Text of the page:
The way it has changed our teaching is rather significant as we are expected to accompany, plan, and discuss each and every class with our Basotho teaching partners. The idea, in addition to providing a way of keeping Grinnell Fellows at the school, is for the Basotho and American teachers to also be learning from each other. This is a valid desire, as we American teachers have the potential to bring fresh ideas, not only to our students, but also to our colleagues. In addition, the blending of American and Basotho techniques of teaching is, I think, the way we can be most effective as teachers here; use pieces of the familiar framework to introduce new ideas, so as to not blow everyone out of the water. Working hand in hand with the Basotho teachers makes this more feasible. However, this is easier said than done. People simply have different teaching styles. If you and your teaching partner are on the same page in this regard, and both are open-minded individuals, then this concept of team teaching could work with flying colours. However, this is not always the case, and for me, having Bo-Mme’s presence follow me even into the classroom has proven exhausting.
Going Up and Down
(meaning exactly as it says, a term for recreation)
Entertainment Committee is a group at school consisting of teachers who pledge their lives to the overall well-being and happiness of the teaching body. They organize periodic parties to keep spirits high and the community tight. Parties mean: nama (MEAT!), DJ (music), and drinks (alcohol or juices) and often entail “crossing the night” as we say. They begin with a fire, which dies to embers on which the meat is braaied (grilled). Basically the party revolves around this nama, and until is is prepared, we DANCE. Bo-Mme will catch your rhythm and dance with you, moving as one to the tunes. These primarily middle-aged women know how to jive. They swing their hips to blasting music, in a hot stuffy room lined with gasoline fumes from the generator that fuels the DJ. It is an admirable sight to behold. I can only hope that when I too am in my early forties I feel comfortable and healthy enough to get down on all fours and dance like a puma. After Kaitlin's Welcome Party, Mme Tsolo said, “The Girls will see happy teachers tomorrow!” And they did. Despite many Bo-Mme not having slept a wink, as they danced, ate, and drank the night away, all of them showed up the next day, bright-eyed and ready to teach, mark, and discuss the previous night's festivities.
I find these parties to be crucial to social cohesion among the Bo-Mme. Enjoying each others' company in such ways brings positive qualities into the staff room. After each party, I feel closer to Bo-Mme as we have danced and laughed together until the wee morning hours.
Our homes all face each other, enabling one to shout out someone's name, and have them return in equivalent gusto. I can sit on our front stoop and still be a part of a conversation that is taking place across the yard, on my neighbour's porch, or below the peach tree. Belongings for one are essentially belongings for all. Although, our situation at Ha BoGrinnell (the place of many Grinnells) is a little different, in that borrowing can be more problematic as we simply have more resources to borrow...an ongoing struggle. During the winter time, Bo-Mme would shuffle into one or two rooms and gather around a paraffin heater to utilise its warmth, chatting about their days and the goings on of their lives. Ending a long school day with the same people you started it with.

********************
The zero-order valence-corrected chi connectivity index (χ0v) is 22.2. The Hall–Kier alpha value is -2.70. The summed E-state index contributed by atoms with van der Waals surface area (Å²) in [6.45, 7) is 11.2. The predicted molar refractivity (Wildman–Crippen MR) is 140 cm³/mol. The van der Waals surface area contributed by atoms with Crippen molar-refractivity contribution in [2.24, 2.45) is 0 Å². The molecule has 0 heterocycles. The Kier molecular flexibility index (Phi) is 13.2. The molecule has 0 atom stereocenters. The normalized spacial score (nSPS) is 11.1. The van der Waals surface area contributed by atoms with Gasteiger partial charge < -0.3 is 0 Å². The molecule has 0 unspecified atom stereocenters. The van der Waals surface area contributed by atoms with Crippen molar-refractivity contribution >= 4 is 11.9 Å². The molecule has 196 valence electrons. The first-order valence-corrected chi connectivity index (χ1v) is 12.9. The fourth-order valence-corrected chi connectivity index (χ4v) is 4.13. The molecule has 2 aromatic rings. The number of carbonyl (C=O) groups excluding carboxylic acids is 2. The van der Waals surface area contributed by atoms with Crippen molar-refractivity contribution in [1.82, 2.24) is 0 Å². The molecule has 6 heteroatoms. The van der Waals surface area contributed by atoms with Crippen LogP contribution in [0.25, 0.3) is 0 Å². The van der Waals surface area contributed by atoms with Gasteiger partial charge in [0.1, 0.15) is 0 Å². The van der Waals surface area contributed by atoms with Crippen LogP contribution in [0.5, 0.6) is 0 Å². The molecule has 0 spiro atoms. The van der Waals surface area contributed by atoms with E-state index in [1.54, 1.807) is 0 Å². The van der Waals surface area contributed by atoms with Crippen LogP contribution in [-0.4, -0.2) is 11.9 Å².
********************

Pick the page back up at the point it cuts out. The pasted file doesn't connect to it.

Earlier this session I had a health scare that entailed an infection in my right foot. When I opened up my bandage, which had been placed to cover a dime sized blister of two days prior, you can imagine my surprise when I saw that it had increased to the size of a tennis ball. I screamed in fear and confusion, and Bo-Mme heard me. They came to their doors and I came out to mine. I explained the situation and they ran off to the clinic to fetch Sister Benedicta, our head medical lady. I sat right down on the stoop and waited nervously for the inevitable: the drainage of my enlarged infection. I was worried that I would be all alone for my miniature operation, but, low and behold, Mme Alsofrom comes walking around the corner: one is never alone when Bo-Mme are your neighbours. Afterwords, sitting on our kitchen floor in rural Lesotho with a large open sore inhibiting my walking, I was trying my hardest to avoid thinking the worst, when a soft, “KoKo,” sounded upon the door. It was Mme Pontso. She lumbered in (one of the largest women I have ever known) and immediately drew me to her bosom. It was the safest, warmest, most peaceful places I have ever been. Mme Pontso can be one of the harshest, most overt of the Bo-Mme, but she is still just that, one of the Mothers, a Mosotho mother. She sat with me until all my worries were gone, then yelled out the door for Ntate Vincent to carry me into my bed.
I have discussed these parts of my life separately, but at the end of the day, all of these arenas overlap. School doesn't always stay in the staffroom, and home doesn't always remain around the paraffin heater. This is our life. And just as a life can't be fully separated into places and functions, neither can our lives here at St. Rodrigue High School. Our community is too small for that. Everyone is accepted like another member of the family. We don't always get along, just as a family does not always get along, but it means that you will always have people to count on and people that will listen to you. No matter who you are or where you come from, whether they agree with you or not, the Bo-Mme of St Rodrigue High School will be there next to you, whether in the staffroom, classroom, going up and down, or at home. They are to be counted upon to help when times are tough or when you need a partner to carry your tune of absolute exaltation. They will be there to call you out when you are being unreasonable or when they personally do not agree with you. They will be there to jive down to the floor, no matter what size they are, and to carry your rhythm. Bo-Mme, for better or for worse, influence every facet of my life here at St. Rodrigue High School.
*Keep in mind that even though I refer to Bo-Mme as a whole, there are, of course, differences and variation between all the Mothers, and as I said earlier, the term refers to all the qualities that they exude.